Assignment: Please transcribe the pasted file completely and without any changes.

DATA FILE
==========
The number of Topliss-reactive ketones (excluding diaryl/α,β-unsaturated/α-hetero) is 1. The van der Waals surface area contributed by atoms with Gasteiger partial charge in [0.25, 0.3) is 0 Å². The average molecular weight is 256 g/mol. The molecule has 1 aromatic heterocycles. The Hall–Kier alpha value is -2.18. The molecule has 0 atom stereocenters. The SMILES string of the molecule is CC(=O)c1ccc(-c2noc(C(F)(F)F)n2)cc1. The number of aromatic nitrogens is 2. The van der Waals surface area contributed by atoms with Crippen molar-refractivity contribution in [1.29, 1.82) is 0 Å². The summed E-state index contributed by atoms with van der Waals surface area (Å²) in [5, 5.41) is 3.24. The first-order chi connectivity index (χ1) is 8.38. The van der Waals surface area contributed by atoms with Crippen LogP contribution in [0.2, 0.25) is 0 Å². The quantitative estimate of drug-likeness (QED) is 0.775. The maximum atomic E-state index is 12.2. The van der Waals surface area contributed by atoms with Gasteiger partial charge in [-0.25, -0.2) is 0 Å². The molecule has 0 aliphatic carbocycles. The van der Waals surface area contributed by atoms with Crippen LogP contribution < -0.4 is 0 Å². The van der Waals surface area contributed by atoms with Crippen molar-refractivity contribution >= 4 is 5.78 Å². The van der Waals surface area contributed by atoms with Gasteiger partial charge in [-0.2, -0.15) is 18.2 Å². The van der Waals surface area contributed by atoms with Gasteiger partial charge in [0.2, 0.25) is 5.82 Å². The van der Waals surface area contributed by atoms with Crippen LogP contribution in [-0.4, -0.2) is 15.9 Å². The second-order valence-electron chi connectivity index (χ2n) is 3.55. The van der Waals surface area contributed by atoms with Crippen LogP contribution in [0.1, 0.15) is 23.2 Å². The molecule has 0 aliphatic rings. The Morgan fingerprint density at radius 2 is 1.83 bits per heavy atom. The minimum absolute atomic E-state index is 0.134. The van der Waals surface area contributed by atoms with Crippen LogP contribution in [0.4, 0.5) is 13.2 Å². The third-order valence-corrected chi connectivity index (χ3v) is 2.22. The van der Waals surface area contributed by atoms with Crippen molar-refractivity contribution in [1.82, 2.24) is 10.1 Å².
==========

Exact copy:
The number of Topliss-reactive ketones (excluding diaryl/α,β-unsaturated/α-hetero) is 1. The van der Waals surface area contributed by atoms with Gasteiger partial charge in [0.25, 0.3) is 0 Å². The average molecular weight is 256 g/mol. The molecule has 1 aromatic heterocycles. The Hall–Kier alpha value is -2.18. The molecule has 0 atom stereocenters. The SMILES string of the molecule is CC(=O)c1ccc(-c2noc(C(F)(F)F)n2)cc1. The number of aromatic nitrogens is 2. The van der Waals surface area contributed by atoms with Crippen molar-refractivity contribution in [1.29, 1.82) is 0 Å². The summed E-state index contributed by atoms with van der Waals surface area (Å²) in [5, 5.41) is 3.24. The first-order chi connectivity index (χ1) is 8.38. The van der Waals surface area contributed by atoms with Crippen LogP contribution in [0.2, 0.25) is 0 Å². The quantitative estimate of drug-likeness (QED) is 0.775. The maximum atomic E-state index is 12.2. The van der Waals surface area contributed by atoms with Gasteiger partial charge in [-0.25, -0.2) is 0 Å². The molecule has 0 aliphatic carbocycles. The van der Waals surface area contributed by atoms with Crippen LogP contribution < -0.4 is 0 Å². The van der Waals surface area contributed by atoms with Crippen molar-refractivity contribution >= 4 is 5.78 Å². The van der Waals surface area contributed by atoms with Gasteiger partial charge in [-0.2, -0.15) is 18.2 Å². The van der Waals surface area contributed by atoms with Gasteiger partial charge in [0.2, 0.25) is 5.82 Å². The van der Waals surface area contributed by atoms with Crippen LogP contribution in [-0.4, -0.2) is 15.9 Å². The second-order valence-electron chi connectivity index (χ2n) is 3.55. The van der Waals surface area contributed by atoms with Crippen LogP contribution in [0.1, 0.15) is 23.2 Å². The molecule has 0 aliphatic rings. The Morgan fingerprint density at radius 2 is 1.83 bits per heavy atom. The minimum absolute atomic E-state index is 0.134. The van der Waals surface area contributed by atoms with Crippen LogP contribution in [0.4, 0.5) is 13.2 Å². The third-order valence-corrected chi connectivity index (χ3v) is 2.22. The van der Waals surface area contributed by atoms with Crippen molar-refractivity contribution in [1.82, 2.24) is 10.1 Å².